Objective: To develop a microarray-based method for noninvasive prenatal testing (NIPT) and compare it with next-generation sequencing.
Methods: Maternal plasma from 878 pregnant women, including 187 trisomy cases (18 trisomy 13, 37 trisomy 18, 132 trisomy 21), was evaluated for trisomy risk. Targeted chromosomes were analyzed using Digital Analysis of Selected Regions (DANSR™) assays. DANSR products were subsequently divided between two DNA quantification methods: microarrays and next-generation sequencing. For both microarray and sequencing methodologies, the Fetal-Fraction Optimized Risk of Trisomy Evaluation (FORTE™) algorithm was used to determine trisomy risk, assay variability across samples, and compute fetal fraction variability within samples.
Results: NIPT using microarrays provided faster and more accurate cell-free DNA (cfDNA) measurements than sequencing. The assay variability, a measure of variance of chromosomal cfDNA counts, was lower for microarrays than for sequencing, 0.051 versus 0.099 (p < 0.0001). Analysis time using microarrays was faster, 7.5 versus 56 h for sequencing. Additionally, fetal fraction precision was improved 1.6-fold by assaying more polymorphic sites with microarrays (p < 0.0001). Microarrays correctly classified all trisomy and nontrisomy cases.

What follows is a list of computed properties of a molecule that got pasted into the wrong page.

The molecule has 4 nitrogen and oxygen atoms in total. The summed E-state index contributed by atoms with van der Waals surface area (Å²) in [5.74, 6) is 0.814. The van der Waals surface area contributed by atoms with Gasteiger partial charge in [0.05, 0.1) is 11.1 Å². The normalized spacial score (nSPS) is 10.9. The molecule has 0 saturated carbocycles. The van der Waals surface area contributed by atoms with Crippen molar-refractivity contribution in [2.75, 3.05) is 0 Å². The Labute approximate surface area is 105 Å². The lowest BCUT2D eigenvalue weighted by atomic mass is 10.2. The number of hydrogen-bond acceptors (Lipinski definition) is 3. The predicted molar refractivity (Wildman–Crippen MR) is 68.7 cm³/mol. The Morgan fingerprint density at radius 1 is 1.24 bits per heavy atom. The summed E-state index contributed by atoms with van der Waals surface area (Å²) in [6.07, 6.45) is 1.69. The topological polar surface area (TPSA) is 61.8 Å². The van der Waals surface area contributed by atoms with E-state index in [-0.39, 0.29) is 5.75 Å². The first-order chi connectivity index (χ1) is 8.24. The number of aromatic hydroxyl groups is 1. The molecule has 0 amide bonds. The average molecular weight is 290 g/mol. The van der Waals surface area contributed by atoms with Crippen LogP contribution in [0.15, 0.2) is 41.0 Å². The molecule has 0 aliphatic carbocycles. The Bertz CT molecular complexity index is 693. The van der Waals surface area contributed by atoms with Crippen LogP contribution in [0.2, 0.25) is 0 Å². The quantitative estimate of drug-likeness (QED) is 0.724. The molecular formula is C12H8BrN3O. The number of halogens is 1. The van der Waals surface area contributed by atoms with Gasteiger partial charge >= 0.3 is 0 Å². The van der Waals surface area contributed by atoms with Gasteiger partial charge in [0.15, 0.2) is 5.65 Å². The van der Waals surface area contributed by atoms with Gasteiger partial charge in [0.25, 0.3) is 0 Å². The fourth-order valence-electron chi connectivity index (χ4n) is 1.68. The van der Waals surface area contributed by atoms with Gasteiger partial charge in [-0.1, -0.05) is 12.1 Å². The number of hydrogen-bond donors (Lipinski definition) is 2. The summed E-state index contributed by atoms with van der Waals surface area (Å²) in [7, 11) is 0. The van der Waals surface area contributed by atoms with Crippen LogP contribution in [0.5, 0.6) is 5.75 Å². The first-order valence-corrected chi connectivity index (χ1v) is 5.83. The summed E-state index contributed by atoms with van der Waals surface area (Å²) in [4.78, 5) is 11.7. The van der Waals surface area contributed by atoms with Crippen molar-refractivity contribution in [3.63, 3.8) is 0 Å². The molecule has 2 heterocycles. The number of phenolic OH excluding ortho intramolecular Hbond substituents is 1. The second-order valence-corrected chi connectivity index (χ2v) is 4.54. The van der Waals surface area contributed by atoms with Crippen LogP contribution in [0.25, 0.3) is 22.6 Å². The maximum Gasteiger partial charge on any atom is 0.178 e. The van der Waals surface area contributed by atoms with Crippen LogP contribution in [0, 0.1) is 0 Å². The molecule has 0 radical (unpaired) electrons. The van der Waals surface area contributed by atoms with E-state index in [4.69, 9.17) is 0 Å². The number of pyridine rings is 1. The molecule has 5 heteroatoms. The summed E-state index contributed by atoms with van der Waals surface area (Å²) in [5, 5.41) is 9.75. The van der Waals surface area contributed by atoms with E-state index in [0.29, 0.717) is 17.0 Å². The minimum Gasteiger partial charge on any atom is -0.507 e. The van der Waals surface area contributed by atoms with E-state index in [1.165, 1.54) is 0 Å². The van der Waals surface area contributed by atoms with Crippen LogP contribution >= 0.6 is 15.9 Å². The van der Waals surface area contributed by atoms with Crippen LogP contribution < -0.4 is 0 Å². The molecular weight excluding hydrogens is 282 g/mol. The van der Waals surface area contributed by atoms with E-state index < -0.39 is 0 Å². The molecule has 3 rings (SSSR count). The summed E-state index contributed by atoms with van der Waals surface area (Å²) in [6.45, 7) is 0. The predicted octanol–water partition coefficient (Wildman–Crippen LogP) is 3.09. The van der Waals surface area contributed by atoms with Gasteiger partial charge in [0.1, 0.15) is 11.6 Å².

Conclusions: NIPT using microarrays delivers more accurate cfDNA analysis than next-generation sequencing and can be performed in less time.